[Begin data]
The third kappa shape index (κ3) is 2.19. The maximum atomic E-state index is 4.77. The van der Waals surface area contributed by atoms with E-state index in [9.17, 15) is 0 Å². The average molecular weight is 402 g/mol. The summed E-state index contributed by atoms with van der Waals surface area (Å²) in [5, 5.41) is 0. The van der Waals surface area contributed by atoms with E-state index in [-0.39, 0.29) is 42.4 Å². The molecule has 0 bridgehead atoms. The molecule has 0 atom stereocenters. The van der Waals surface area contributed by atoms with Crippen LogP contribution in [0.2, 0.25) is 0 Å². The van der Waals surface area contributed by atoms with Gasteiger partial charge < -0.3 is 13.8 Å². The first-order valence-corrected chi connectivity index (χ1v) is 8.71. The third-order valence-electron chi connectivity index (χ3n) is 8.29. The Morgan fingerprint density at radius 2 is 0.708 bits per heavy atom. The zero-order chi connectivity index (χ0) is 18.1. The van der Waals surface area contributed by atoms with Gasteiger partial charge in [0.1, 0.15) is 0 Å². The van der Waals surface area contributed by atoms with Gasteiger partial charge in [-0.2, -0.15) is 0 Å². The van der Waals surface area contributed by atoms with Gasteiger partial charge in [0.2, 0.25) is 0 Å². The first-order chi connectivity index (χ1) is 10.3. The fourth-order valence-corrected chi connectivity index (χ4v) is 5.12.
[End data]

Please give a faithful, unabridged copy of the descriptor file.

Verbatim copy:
The third kappa shape index (κ3) is 2.19. The maximum atomic E-state index is 4.77. The van der Waals surface area contributed by atoms with E-state index in [9.17, 15) is 0 Å². The average molecular weight is 402 g/mol. The summed E-state index contributed by atoms with van der Waals surface area (Å²) in [5, 5.41) is 0. The van der Waals surface area contributed by atoms with E-state index in [-0.39, 0.29) is 42.4 Å². The molecule has 0 bridgehead atoms. The molecule has 0 atom stereocenters. The van der Waals surface area contributed by atoms with Crippen LogP contribution in [0.2, 0.25) is 0 Å². The van der Waals surface area contributed by atoms with Gasteiger partial charge < -0.3 is 13.8 Å². The first-order valence-corrected chi connectivity index (χ1v) is 8.71. The third-order valence-electron chi connectivity index (χ3n) is 8.29. The Morgan fingerprint density at radius 2 is 0.708 bits per heavy atom. The zero-order chi connectivity index (χ0) is 18.1. The van der Waals surface area contributed by atoms with Gasteiger partial charge in [0.1, 0.15) is 0 Å². The van der Waals surface area contributed by atoms with Gasteiger partial charge in [-0.2, -0.15) is 0 Å². The van der Waals surface area contributed by atoms with Gasteiger partial charge in [0.2, 0.25) is 0 Å². The first-order chi connectivity index (χ1) is 10.3. The fourth-order valence-corrected chi connectivity index (χ4v) is 5.12.